Harry & Meghan – A View from Down Under.

Last night, I watched Oprah’s infamous interview with Harry and Meghan. Harry and Meghan who? Of course, I don’t need to spell that out, do I?!! We all know exactly who I’m talking about.

Before you even ask where I sit on the matter, in typical Australian style, I’m going to state it straight up front. I support Harry & Meghan, and I also like the Queen.

I also want to say that back in 1981 when Prince Charles became engaged to this shy kindergarten teacher, Lady Diana Spencer, who was literally hunted by the press like the last deer on Earth, I was an impressionable 11 year old. The wedding took place the day before my 12th birthday, and I asked my mum and dad for the commemorative stamps. Meanwhile, I was frantically cutting up any magazine or newspaper clippings I could get my hands on, and was cutting and pasting them in a dedicted exercise book. While this may seem crazed and obsessed to the younger generation who didn’t live through the Diana era, it was all rather normal at the time. It’s what we did, along with wearing Lady Di blouses with the bow around the neck. I even remember that Gran had carted one of my poor friends off to the hairdresser to get a “Lady Di haircut”. My friend wasn’t really the Lady Di Haircut type, and has devoted much of her life to down to earth community service through Scouts. So, that gives some idea about just how crazed and obsessed we were about Diana. Certainly not everybody, but it was a phenomenon.

However, our generation didn’t just live through the royal wedding. We were also there when adorable Prince William was born, and particularly tuned in when Charles and Di brought him out to Australia in 1983 when he was just 9 months old. Back then, they were the ultimate “happy family”, weren’t they?!! Then, of course, Harry arrived. However, slowly but surely we were finding out that someone else had never left. Someone we didn’t even know. Shocking stuff. We see Diana in tears, or sitting alone outside the Taj Mahal. We see Diana and Dodi al Fayed on a luxury yacht. Or, maybe I wasn’t really paying all of that so much attention by then. That was 1997, and I was ten years out of school and had problems of my own. I had been living in Western Australia when I’d found out that I had hydrocephalus (fluid on the brain) which had somehow been there since my traumatic birth like a secret inner labyrinth. In July, I had surgery and flew back to my parents’ place in Sydney to recuperate. On 31st August, 1997, Princess Diana and Dodi Al Fayed died in a horrific car crash in Paris while being pursued by the paparazzi. I remember the precise moment I heard the news. I was standing in one of my favourite ever book shops, Gleebooks (in Sydney’s Glebe) with a friend and he turned to me and said “Diana’s dead”. There was this moment. An understanding that the world had stopped, albeit only briefly, because in so many, many ways, Diana Princess of Wales somehow made the world go round.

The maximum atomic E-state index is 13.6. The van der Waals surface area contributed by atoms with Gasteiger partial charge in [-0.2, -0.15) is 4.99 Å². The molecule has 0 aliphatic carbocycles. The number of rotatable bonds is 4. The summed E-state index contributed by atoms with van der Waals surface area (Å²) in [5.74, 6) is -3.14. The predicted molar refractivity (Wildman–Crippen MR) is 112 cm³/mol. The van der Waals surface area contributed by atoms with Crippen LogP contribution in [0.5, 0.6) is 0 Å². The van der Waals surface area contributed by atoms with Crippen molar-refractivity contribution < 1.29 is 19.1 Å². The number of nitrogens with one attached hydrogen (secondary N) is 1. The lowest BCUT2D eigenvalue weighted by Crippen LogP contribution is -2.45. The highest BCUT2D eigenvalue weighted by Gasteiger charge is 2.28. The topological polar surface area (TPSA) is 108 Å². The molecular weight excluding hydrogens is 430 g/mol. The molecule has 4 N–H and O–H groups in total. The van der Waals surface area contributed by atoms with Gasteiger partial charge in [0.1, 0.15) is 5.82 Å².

I have tried to explain this Diana fever to my kids a couple of times. Of course, they couldn’t understand. I’m not even sure if I understand how one woman could have had such incredible appeal. We didn’t know her, but we loved her. Would we have laid down our lives for her? Probably not. However, would we buy a magazine with her photo on the cover? Most definitely, and I, too, am guilty as charged.

Of course, the greatest tragedy of Diana’s death was that her young boys lost their mum. That somewhere amidst this whirlwind of fashion, glamour, he said-she said, her ground-breaking acceptance of people living with HIV and how she put her own life at risk to prevent the use of landmines, we lost sight of the fact she was made of flesh and blood, and she was Mummy to these two young boys. Indeed, she was the only mum they had. We might have walked with them in our hearts as we watched those two young boys walk bravely behind their mother’s coffin with their father and uncle, but we didn’t know them at all. We weren’t there to pick up the pieces and help them get through it.